Microcap companies often scare off a lot of investors. Companies
with market capitalizations of less than $300 million are seen as
volatile and risky. While that's true for many of them, every once
and a while a quality microcap stands out from the crowd. In fact,
this little company not only has tripled its regular distribution
during the past five years, it also sports a 10.1% trailing yield
(Nearly matching the payouts from our "Income Security of the
Month" for March 2010). This high-yield puts the stock in
the top 1% to 2% of all companies listed on major U.S. exchanges.
Even better -- at least as far as shareholders and company revenues
are concerned -- this Saratoga Springs, N.Y. company is in an
industry that's been raging, off and on, since the dawn of human
history: War. And thanks in part to the United States' current
involvement in several global conflicts, the industry is not
lacking for cash.
Espey Manufacturing & Electronics Corp. (
is a defense contractor that manufactures a variety of electronics
for military and industrial transportation and communication
systems. Founded in 1928, its products include electronic power
supplies, transformers, and electronic system for use on trains,
planes, ships, artillery, and communication and radar systems.
Espey pays a quarterly dividend that during the past year has
amounted to $1.90, giving the company a trailing yield of about
10%. The dividend is distributed quarterly as $0.225, with a larger
special dividend in December. During the past five years, the
regular portion of the dividend had tripled from $0.075 per quarter
in 2005 to $0.225 today. Including the special distributions, the
dividend has grown by more than +500%.
The dividend is nearly covered by earnings, as Espey booked
$1.84 per share during the past year. The company also has a large
cash reserve of $9.5 million, or $4.10 per share, and no debt.
In the six months ended Dec. 31, 2009, revenue grew +4% over the
same period in 2008. Net income, however, swelled +325% to $1.5
million during the same period. A big reason for this growth was a
significant -15% decline in the cost of sales.
Espey has been a stellar performer for the past decade, including
throughout the bear market. During the past ten years, its shares
have returned nearly +400% since 2000, compared with -3% for the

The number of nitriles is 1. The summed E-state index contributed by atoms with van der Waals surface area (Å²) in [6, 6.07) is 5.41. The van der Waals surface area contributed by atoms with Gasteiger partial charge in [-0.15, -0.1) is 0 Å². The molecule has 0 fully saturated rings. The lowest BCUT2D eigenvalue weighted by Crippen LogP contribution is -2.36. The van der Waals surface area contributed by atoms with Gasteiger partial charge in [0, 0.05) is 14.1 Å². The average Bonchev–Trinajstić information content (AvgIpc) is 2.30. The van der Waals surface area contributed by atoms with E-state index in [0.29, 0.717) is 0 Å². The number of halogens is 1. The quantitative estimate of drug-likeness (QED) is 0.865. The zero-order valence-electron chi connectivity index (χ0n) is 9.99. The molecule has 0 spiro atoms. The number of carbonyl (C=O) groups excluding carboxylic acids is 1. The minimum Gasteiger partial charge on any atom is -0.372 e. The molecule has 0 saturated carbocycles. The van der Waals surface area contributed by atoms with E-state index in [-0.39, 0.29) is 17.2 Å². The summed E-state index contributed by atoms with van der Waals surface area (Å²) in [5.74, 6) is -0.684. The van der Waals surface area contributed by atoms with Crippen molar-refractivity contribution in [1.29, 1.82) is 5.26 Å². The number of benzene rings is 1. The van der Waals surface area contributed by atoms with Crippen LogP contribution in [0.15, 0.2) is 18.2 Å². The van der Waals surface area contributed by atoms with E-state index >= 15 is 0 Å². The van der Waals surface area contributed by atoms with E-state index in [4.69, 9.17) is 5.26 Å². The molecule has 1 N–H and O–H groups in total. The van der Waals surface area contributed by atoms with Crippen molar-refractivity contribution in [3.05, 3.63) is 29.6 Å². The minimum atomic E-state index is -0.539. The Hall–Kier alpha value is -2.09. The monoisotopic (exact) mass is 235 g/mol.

S&P 500. Last year, shares in Espey returned +13%, lagging the
However, this lag was largely due to an exceptionally strong
performance in 2008, when shares returned +21%, while the S&P
fell by -37%.
Despite a decade of outstanding growth, the shares are still
reasonably valued. The company has a price-to-earnings ratio (P/E)
of 10.4 and a price-to-book of 1.5, both of which are quite cheap
compared with the S&P 500's 18.0 price to earnings and 2.2
price to book.
Espey's current strategy is to get involved in long-term, high
quantity military and industrial products. As of Dec. 31, the
company's backlog was $33 million, about two-thirds of which were
from three large customers that it does not name.
The biggest risk to Espey is a significant decrease in American
military spending. But with two active wars and a very uncertain
geopolitical climate, it seems unlikely that U.S. defense spending
will significantly decrease any time soon.
This $41 million company is a cheap and attractive big dividend
Because of its small size it's under the radar of most everyone. In
fact, no analysts follow this company. As the company's float is
fairly small and illiquid (about 5,000 shares trade daily), buy
strategically using limit orders and small quantities.
P.S. If you're looking for both high yields and capital gains,
then you need to learn more about our "Income Security of the
Month" for March 2010. With a strong history of increasing
dividends, this small-cap oil & gas stock has returned
+177% in the past 52 weeks and currently yields 10.2%.
But if you want to lock in this double-digit yield you need to act
quick: the closure of a $130 million acquisition announced
just days ago could push shares up in a hurry. Get the full story
Disclosure: Anthony Haddad does not own shares of any security
mentioned in this article.
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